Stupid mistake with glycol

Discussion in 'B&W: Film, Paper, Chemistry' started by bogeyes, Sep 4, 2007.

  1. bogeyes

    bogeyes Member

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    I had phenidone and pyrocatechin mixed in blue propylene glycol auto antifreeze. Today I thought that I would mix a fresh batch of pyrocat hd. Problem, I had run out of phenidone mixed in propylene glycol. So I had a search around my garage and found some red ethylene glycol anti-freeze. I warmed up the ethylene glycol and stirred in my phenidone it went into solution no problem. Then I put a measured amount of pyrocatechine/prop glycol in a glass jar I then added a measured amount of phenidone/ethylene glycol in the jar. Disaster! I ended up with a frothy slurry like mixture. Why did my glycols not mix together?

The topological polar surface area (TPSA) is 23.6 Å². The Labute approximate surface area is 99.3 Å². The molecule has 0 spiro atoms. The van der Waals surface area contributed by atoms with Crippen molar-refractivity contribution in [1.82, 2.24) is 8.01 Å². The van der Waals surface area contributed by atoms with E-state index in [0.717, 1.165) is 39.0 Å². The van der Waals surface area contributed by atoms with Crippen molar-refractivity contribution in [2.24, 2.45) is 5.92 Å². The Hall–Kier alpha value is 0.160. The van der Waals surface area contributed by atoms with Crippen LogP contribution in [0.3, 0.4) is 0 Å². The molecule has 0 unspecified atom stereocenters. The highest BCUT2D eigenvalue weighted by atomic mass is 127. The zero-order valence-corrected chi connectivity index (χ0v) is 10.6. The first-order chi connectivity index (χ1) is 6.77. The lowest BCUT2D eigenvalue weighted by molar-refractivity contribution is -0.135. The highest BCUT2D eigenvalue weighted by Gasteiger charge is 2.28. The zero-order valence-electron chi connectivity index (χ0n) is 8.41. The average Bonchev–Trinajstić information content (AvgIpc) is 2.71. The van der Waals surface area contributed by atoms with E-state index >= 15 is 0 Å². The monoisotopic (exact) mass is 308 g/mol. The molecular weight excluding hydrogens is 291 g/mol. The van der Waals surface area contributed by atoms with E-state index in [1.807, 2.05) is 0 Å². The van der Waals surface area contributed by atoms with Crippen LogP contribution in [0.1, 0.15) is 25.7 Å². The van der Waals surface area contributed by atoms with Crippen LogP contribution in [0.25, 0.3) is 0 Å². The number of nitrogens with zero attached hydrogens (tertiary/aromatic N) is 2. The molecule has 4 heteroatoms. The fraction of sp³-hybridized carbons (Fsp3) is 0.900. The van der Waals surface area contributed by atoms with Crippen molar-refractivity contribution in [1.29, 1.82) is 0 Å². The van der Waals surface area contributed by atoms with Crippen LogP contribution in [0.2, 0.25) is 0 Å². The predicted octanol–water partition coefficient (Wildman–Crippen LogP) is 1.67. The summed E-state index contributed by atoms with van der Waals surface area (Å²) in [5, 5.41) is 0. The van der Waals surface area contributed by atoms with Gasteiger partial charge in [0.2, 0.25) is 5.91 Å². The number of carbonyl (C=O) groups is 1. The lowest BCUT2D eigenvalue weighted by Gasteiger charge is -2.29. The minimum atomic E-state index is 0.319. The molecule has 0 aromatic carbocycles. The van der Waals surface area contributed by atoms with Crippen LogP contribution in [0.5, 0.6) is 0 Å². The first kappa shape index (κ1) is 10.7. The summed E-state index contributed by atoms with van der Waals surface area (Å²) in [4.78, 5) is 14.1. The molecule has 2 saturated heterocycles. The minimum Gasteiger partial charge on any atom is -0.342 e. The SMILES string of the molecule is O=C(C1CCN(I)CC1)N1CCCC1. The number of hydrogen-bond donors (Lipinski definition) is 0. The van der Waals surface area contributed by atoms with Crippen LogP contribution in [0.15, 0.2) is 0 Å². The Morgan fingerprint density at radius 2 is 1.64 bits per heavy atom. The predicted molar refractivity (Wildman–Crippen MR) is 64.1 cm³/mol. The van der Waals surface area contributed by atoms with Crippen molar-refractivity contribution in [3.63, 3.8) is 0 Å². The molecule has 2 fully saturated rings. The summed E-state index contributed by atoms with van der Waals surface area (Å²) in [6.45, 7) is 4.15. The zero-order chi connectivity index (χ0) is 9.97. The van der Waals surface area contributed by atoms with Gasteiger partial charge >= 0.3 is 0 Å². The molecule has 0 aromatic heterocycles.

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  2. Murray@uptowngallery

    Murray@uptowngallery Member

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    Someone told me that green antifreeze is 100% propylene glycol but other types of antifreeze have other ingredients, possibly because the ethylene variety is considered the more toxic and an industry exists around its recovery.

    I don't know if I'm completely comfortable with hearsay, but maybe that gives you an angle to investigate.

    Murray
     
  3. kiku

    kiku Subscriber

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    Hi Murray: Some months ago my auto mechanic told me not to mix types of antifreeze in my car's cooling system; they do not mix well and can do damage to an engine. Using "green" stay with green, using "orange" stick with orange, etc., etc. Sounds like similar results with photo chemicals.
    Cordially, Howard Tanger